David Whitley gets a new perspective on central London on a tour using old maps.
On the map, there is a massive white space. Not a field, nor a stretch of scrubland – just nothing. But as we look up from the map, we see that the void has been filled with one of the most majestic building complexes in.
The multiple turrets and Gothic-revival design touches are part of the Royal Courts of Justice, the city’s key legal hub. And the reason that the Royal Courts aren’t on the map is that they weren’t built when it was drawn.
Independent tour guide Ken Titmuss has struck upon a rather novel concept. His walking tours go into the history of certain London areas, using old maps to tell the story. In the case of his Strand Bye-ways walk, he has two maps. One is from 1870 and the other is from 1746. The Royal Courts of Justice were opened in 1882, which makes the 1870 map an extraordinary snapshot of that period.
On the 1746 map, of course, the law courts aren’t there either. But the blank space is replaced by a dense network of tightly-packed houses, congregated around unruly laneways. The area now occupied by this splendid piece of spectacularly pompous architecture was once a slum, and it was deliberately cleared so that the Royal Courts of Justice could be built.
Either side of the Strand, there are little remnants of such laneways. They’re often surrounded by buildings belonging to either King’s College or the London School of Economics, but the odd ones out provide the intrigue. One, for example, is Twinings House. Approach from The Strand and it’s a narrow shop selling tea. Sneak around the back, and you can see it’s the old warehouse of one of the first companies to import tea into Britain and sell it in packet form. But it’s not all that close to the river, which wouldn’t really make sense for a company planning to ship cargo up the Thames.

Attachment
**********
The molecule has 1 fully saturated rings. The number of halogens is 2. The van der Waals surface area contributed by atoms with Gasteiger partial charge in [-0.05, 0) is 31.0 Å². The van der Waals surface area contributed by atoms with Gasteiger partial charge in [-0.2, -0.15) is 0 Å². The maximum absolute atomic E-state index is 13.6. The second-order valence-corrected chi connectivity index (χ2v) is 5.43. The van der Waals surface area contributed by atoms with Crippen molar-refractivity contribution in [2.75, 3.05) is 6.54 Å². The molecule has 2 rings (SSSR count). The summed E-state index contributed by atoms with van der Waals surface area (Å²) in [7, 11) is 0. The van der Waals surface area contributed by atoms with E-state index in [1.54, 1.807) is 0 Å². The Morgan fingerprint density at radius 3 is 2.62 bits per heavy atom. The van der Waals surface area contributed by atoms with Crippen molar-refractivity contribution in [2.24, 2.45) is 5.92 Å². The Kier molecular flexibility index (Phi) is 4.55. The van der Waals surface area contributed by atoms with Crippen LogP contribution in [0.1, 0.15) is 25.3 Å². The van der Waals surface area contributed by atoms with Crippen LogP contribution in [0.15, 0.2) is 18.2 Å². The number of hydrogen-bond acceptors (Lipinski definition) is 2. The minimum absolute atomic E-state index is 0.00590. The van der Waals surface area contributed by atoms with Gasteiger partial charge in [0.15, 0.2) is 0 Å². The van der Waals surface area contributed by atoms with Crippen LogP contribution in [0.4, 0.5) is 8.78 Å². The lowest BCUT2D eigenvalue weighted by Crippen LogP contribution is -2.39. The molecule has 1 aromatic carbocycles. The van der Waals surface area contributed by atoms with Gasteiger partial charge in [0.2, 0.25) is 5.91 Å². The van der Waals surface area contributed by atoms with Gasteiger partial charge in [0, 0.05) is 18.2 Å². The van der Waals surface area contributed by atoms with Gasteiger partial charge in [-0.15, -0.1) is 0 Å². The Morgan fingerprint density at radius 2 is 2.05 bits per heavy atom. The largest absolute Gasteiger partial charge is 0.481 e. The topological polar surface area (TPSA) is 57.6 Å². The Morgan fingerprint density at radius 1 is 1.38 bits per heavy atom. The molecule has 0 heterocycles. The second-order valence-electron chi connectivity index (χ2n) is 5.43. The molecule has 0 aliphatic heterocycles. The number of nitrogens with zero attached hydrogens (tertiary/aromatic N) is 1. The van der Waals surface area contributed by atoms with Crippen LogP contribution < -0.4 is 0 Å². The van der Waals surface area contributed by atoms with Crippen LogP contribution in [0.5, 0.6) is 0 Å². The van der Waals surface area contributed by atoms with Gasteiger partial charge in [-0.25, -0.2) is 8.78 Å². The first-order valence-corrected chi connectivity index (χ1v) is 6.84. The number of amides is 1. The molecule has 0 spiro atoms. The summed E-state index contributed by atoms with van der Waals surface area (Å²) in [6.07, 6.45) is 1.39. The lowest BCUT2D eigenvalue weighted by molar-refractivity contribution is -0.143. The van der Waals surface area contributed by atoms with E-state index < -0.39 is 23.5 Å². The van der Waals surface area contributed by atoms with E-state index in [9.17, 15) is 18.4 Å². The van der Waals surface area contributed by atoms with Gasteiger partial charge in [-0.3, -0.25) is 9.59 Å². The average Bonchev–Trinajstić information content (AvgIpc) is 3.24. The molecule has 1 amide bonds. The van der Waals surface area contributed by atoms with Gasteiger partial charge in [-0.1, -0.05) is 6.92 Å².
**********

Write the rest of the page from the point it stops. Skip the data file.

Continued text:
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Again, this is where the old maps enlighten and explain what may appear curious to the casual observer. ‘Strand’ is an old Saxon word meaning shoreline. At one point, it was right up alongside the river, and over the years, the Thames has gradually been pushed back. In the 1746 map, for example, the river is significantly closer. But since then, the Victoria Embankment has been built.
The Embankment was the work of Joseph Bazalgette, and was an attempt to clean up the river with a proper sewerage system. Before then, people just threw everything into the river and it stank to high heaven. Afterwards, there were pipes and tunnels underneath, and gardens on top. And, by Waterloo Bridge, a lifeboat station. This would have been unnecessary before, but the embankment narrowed the river, changing it from being placid and shallow near the banks to a deeper, faster-flowing beast.
It also rendered some architecture somewhat incongruous. Somerset House is the last of the great houses belonging to rich dukes and noblemen that once lined this section of the Thames. From the maps we can see that Charing Cross Station ploughs through where Northumberland House once stood, while the seemingly out-of-place stone steps and arch in the Embankment Gardens is all that remains of York House. Back in the day, it was a glorified boat ramp.
Somerset House itself has a series of arches lining the busy street that passes in front of it. Ken digs out an old photo that shows water lapping under them, in their prime position on the water’s edge.
Gradually, a picture begins to emerge of an ever-changing area. Opulent riverside palaces fall out of use and are knocked down for traffic-calming thoroughfares, warehouses are converted into wine bars, private gardens are built over with ambitious housing projects and fashionable coffee houses become pubs. But somehow the street plan remains largely the same, with the feeble laneways and dead-end alleys originally used for hauling goods up from the river to The Strand becoming the awkward-looking survivors of the evolutionary process.
Duck in and around them, and there are all sorts of unlikely treasures to be found. Some bear the blue plaques of famous faces that once lived there; for others, the clues only emerge from a long-dead cartographer’s snapshot of a bygone moment in time.
Bookings for the old map tours should be made through London Trails.
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